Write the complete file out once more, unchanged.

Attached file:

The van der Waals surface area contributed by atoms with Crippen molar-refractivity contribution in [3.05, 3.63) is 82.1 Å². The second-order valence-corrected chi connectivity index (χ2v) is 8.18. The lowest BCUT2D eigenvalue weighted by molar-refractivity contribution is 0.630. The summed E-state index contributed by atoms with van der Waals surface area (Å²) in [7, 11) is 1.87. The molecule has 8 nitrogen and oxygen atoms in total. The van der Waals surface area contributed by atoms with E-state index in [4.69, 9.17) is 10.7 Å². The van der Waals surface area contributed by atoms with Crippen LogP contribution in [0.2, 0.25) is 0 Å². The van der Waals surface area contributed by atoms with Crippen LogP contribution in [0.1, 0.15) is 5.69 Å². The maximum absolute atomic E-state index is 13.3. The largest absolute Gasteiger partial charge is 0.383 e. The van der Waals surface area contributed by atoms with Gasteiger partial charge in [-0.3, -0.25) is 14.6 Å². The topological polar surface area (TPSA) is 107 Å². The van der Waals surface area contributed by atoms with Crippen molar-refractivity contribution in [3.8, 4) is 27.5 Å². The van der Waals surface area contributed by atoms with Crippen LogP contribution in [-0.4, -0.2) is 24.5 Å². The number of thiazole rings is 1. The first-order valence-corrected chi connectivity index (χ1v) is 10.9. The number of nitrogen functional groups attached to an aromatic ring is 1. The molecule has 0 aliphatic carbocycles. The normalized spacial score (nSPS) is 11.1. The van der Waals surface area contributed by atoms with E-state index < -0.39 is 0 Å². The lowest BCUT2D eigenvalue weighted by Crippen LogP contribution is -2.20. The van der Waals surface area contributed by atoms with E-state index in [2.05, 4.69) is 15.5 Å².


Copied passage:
The van der Waals surface area contributed by atoms with Crippen molar-refractivity contribution in [3.05, 3.63) is 82.1 Å². The second-order valence-corrected chi connectivity index (χ2v) is 8.18. The lowest BCUT2D eigenvalue weighted by molar-refractivity contribution is 0.630. The summed E-state index contributed by atoms with van der Waals surface area (Å²) in [7, 11) is 1.87. The molecule has 8 nitrogen and oxygen atoms in total. The van der Waals surface area contributed by atoms with E-state index in [4.69, 9.17) is 10.7 Å². The van der Waals surface area contributed by atoms with Crippen LogP contribution in [0.2, 0.25) is 0 Å². The van der Waals surface area contributed by atoms with Crippen LogP contribution in [0.1, 0.15) is 5.69 Å². The maximum absolute atomic E-state index is 13.3. The largest absolute Gasteiger partial charge is 0.383 e. The van der Waals surface area contributed by atoms with Gasteiger partial charge in [-0.3, -0.25) is 14.6 Å². The topological polar surface area (TPSA) is 107 Å². The van der Waals surface area contributed by atoms with Crippen molar-refractivity contribution in [3.8, 4) is 27.5 Å². The van der Waals surface area contributed by atoms with Crippen LogP contribution in [-0.4, -0.2) is 24.5 Å². The number of thiazole rings is 1. The first-order valence-corrected chi connectivity index (χ1v) is 10.9. The number of nitrogen functional groups attached to an aromatic ring is 1. The molecule has 0 aliphatic carbocycles. The normalized spacial score (nSPS) is 11.1. The van der Waals surface area contributed by atoms with E-state index < -0.39 is 0 Å². The lowest BCUT2D eigenvalue weighted by Crippen LogP contribution is -2.20. The van der Waals surface area contributed by atoms with E-state index in [2.05, 4.69) is 15.5 Å².